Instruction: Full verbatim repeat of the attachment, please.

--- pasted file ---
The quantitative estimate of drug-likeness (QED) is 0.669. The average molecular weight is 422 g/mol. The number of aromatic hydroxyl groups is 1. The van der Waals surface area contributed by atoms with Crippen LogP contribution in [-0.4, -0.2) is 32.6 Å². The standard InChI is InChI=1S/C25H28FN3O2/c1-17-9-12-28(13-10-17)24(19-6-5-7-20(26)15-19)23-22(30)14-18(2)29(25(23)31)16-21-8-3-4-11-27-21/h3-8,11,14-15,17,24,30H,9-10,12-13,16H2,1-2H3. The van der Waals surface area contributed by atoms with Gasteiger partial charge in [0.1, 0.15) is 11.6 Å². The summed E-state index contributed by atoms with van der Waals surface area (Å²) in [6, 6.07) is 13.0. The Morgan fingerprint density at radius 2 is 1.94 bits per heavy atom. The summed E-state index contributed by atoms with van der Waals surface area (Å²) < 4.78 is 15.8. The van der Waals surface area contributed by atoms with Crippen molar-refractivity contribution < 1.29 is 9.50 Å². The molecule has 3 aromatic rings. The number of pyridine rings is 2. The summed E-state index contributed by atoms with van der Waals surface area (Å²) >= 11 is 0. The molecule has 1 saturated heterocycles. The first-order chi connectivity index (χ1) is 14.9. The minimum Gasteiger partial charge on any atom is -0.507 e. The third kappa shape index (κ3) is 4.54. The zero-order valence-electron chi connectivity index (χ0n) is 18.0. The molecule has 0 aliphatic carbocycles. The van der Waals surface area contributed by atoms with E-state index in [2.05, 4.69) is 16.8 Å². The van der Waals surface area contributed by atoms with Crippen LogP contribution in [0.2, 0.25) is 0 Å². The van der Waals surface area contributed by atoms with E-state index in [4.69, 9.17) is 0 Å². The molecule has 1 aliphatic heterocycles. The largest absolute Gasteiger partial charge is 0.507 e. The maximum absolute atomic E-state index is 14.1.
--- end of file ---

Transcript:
The quantitative estimate of drug-likeness (QED) is 0.669. The average molecular weight is 422 g/mol. The number of aromatic hydroxyl groups is 1. The van der Waals surface area contributed by atoms with Crippen LogP contribution in [-0.4, -0.2) is 32.6 Å². The standard InChI is InChI=1S/C25H28FN3O2/c1-17-9-12-28(13-10-17)24(19-6-5-7-20(26)15-19)23-22(30)14-18(2)29(25(23)31)16-21-8-3-4-11-27-21/h3-8,11,14-15,17,24,30H,9-10,12-13,16H2,1-2H3. The van der Waals surface area contributed by atoms with Gasteiger partial charge in [0.1, 0.15) is 11.6 Å². The summed E-state index contributed by atoms with van der Waals surface area (Å²) in [6, 6.07) is 13.0. The Morgan fingerprint density at radius 2 is 1.94 bits per heavy atom. The summed E-state index contributed by atoms with van der Waals surface area (Å²) < 4.78 is 15.8. The van der Waals surface area contributed by atoms with Crippen molar-refractivity contribution < 1.29 is 9.50 Å². The molecule has 3 aromatic rings. The number of pyridine rings is 2. The summed E-state index contributed by atoms with van der Waals surface area (Å²) >= 11 is 0. The molecule has 1 saturated heterocycles. The first-order chi connectivity index (χ1) is 14.9. The minimum Gasteiger partial charge on any atom is -0.507 e. The third kappa shape index (κ3) is 4.54. The zero-order valence-electron chi connectivity index (χ0n) is 18.0. The molecule has 0 aliphatic carbocycles. The van der Waals surface area contributed by atoms with E-state index in [2.05, 4.69) is 16.8 Å². The van der Waals surface area contributed by atoms with Crippen LogP contribution in [0.2, 0.25) is 0 Å². The van der Waals surface area contributed by atoms with E-state index in [4.69, 9.17) is 0 Å². The molecule has 1 aliphatic heterocycles. The largest absolute Gasteiger partial charge is 0.507 e. The maximum absolute atomic E-state index is 14.1.